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9 Jul, 2020

Samui Unlock Sale: Thai Tourism private sector fails the balance test – again!

Bangkok – The first Thai domestic travel promotion event launched after the gradual relaxation of the Covid-19 lockdowns saw the tourism private sector turn up for another resilience-and-recovery campaign. True to form, it repeated all the same mistakes of previous post-crises campaigns. Focussing on the popular Samui island, the event was awash with discounts and deals designed to restore the financial and economic health of local businesses but devoid of any commitment to safeguard the environmental health of the island as a whole.

This all-too-familiar imbalance between marketing and management has been the bane of Thai tourism over many decades. Unless the gap is narrowed in future post-Covid bounceback campaigns, Thai tourism will see the “New Normal” reverting to the “Old Normal” in no time.

Held between 3-5 July, 2020 at CentralWorld, Bangkok, the event bore the branding campaign slogan of “Samui Unlock Sale”. It was organised by the Tourism Authority of Thailand (TAT) Samui Office, Tourism Association of Samui, Thai Hotel Association Southern Chapter – East Coast, Samui Spa Association, Bangkok Airways and other partners. The 24 participating establishments included hotels, marine tourism operators, and health and wellness facilities, all armed with mouth-watering special offers (reproduced at the bottom of this dispatch). Missing entirely was any communications on how tourism businesses plan to prevent a resumption of the island’s pre-Covid slide to environmental ruin.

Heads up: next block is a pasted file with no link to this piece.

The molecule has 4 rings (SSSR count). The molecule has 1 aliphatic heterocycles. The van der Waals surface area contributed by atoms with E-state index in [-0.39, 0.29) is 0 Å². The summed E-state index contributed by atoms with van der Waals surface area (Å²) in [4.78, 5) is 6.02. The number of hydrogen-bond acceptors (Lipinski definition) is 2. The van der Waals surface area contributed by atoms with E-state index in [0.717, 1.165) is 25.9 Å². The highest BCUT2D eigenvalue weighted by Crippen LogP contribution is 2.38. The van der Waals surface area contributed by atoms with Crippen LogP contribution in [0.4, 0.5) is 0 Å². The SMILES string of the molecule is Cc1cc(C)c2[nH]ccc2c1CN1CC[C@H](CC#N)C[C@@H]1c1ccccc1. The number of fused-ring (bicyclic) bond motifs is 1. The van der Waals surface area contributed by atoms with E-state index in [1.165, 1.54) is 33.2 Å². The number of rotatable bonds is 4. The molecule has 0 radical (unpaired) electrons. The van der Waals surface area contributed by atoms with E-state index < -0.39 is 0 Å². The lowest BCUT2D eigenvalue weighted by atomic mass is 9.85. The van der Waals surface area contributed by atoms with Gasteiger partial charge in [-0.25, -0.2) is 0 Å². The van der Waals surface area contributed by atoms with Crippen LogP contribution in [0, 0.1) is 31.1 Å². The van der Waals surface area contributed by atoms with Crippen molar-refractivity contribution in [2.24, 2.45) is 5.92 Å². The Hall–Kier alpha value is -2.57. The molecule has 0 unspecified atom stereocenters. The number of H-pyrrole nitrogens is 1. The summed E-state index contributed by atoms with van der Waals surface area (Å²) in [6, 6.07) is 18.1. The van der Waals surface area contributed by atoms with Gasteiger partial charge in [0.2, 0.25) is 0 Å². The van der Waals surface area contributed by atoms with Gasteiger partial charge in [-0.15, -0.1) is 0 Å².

The TAT press release admitted that the absence of tourists actually has been good for the environment: “Due to the COVID-19 lockdown measures, Ko Samui has seen a revival of its natural and marine environment. Sea turtles have been spotted laying their eggs in 18 nesting areas, especially in the Maret sub-district, Taling Ngam sub-district from Laem So Beach until Thong Takian Bay. Hundreds of hornbills have also been sighted on Ko Phaluai.

It said visitors will also be able to avail of island cruises, excursions to Ko Tan, and exploration of bat caves. Other experiences include watching the dolphins swimming along the ferry route Samui-Phangan-Tao, and enjoying the fresh air and beauty of Ang Thong National Park.

So what next? The discounting frenzy will bring the tourists back. What happens to the turtles, dolphins and hornbills? Back to the “Old Normal”?